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How Do Site-Based Mentoring Relationships Affect Academic Outcomes?

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School-based or site-based mentoring (SBM) is a mentoring relationship in which the Big and Little meet for one hour each week at the same time and place. For most of our matches, this place is the Little’s school, but site-based matches can also meet at the Mentoring Center, located in downtown Tucson at 160 E. Alameda St., or in other after school site locations.

A 2015 study of site (or school based) mentoring examined 1) whether or not site-based mentoring relationships yield improved academic outcomes for children, and 2) by what means and mechanisms they may do so. The authors of the study look at two factors: feelings of closeness in the relationship on the part of the mentee, and a focus on academics as part of the relationship. They seek to determine which of these plays a more important role in improving a child’s academic outcomes.

These two factors align with two competing perspectives in theoretical mentoring models – “mentoring-as-relationship” and “mentoring-as-context.” The mentoring-as-relationship model claims that interpersonal closeness in the relationship is a necessary prerequisite for positive outcomes. The mentoring-as-context model emphasizes how the mentoring relationship itself provides a space for personal development and goal-setting, regardless of the closeness of the relationship between mentor and mentee.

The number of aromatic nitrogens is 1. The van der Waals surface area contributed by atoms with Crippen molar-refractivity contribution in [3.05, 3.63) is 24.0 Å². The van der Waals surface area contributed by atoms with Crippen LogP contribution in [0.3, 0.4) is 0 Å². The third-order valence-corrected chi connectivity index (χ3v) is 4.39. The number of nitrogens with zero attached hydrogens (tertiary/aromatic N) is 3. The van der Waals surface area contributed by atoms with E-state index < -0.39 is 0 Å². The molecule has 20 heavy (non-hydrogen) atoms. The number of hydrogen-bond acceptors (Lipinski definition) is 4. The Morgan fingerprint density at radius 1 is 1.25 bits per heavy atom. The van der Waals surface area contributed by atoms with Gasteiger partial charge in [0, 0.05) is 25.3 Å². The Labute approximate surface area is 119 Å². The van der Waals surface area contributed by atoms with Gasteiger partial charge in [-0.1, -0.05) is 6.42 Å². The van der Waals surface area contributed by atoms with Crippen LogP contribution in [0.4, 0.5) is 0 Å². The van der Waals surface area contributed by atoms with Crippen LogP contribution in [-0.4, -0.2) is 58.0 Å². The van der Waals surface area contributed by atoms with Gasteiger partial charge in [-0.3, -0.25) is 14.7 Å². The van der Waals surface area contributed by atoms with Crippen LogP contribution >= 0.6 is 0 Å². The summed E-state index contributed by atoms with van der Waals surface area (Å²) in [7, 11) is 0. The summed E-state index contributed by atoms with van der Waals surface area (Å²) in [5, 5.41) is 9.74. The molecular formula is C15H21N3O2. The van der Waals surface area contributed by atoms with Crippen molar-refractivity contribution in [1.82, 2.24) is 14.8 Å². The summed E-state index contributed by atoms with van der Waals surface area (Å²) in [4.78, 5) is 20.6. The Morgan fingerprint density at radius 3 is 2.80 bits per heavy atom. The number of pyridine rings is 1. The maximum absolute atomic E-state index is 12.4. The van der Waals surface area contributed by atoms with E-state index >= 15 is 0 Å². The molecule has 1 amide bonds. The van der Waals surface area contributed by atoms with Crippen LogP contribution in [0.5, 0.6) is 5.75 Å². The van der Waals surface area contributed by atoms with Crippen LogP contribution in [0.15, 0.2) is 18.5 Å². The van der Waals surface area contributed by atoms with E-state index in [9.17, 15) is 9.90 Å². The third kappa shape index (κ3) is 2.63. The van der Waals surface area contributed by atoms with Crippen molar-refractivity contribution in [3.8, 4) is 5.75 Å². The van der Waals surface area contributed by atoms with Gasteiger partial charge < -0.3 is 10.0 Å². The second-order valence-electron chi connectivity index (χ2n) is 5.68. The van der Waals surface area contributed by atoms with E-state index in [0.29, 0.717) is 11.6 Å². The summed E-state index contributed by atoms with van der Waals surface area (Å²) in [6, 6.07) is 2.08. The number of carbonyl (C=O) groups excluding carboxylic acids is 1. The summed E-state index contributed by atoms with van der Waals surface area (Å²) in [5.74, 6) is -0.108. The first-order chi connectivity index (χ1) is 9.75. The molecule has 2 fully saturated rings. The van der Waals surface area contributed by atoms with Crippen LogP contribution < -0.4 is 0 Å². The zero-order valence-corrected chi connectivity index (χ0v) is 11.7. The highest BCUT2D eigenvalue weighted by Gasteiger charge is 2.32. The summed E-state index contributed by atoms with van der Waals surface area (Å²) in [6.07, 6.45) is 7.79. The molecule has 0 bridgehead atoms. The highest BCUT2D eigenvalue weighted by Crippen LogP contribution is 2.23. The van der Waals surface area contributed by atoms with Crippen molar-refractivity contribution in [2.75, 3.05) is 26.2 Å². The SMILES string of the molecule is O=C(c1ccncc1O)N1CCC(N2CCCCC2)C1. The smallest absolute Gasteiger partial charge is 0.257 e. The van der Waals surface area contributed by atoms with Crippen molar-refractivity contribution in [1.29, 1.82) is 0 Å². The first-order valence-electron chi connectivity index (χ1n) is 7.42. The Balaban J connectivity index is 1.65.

Unsurprisingly, the study found that relationship closeness was more important than academic emphasis in predicting academic achievement in youth. Only those relationships which the mentee described as “somewhat close” or “very close” yielded positive impacts on academic outcomes. In fact, relationship closeness was a more important predictor of academic success than either match length or match status (whether the mentee was in his or her original, “intact” mentoring relationship, or had been re-matched with another mentor).

Results of the study suggest that the “mentoring-as-relationship” model holds more merit than the “mentoring-as-context” model, since it was relationship closeness, not focus on academics, which resulted more frequently in academic improvement.

Therefore, mentoring programs should seek to find ways to build closeness between mentor and mentee, and not focus too much on achieving specific goals within the relationship. It appears that good mentors could prove as beneficial as tutors in improving students’ academic outcomes. Site-based mentoring programs may be an important resource for schools seeking cost-effective methods to support students’ academic success.

Source: The Chronicle of Evidence-Based Mentoring

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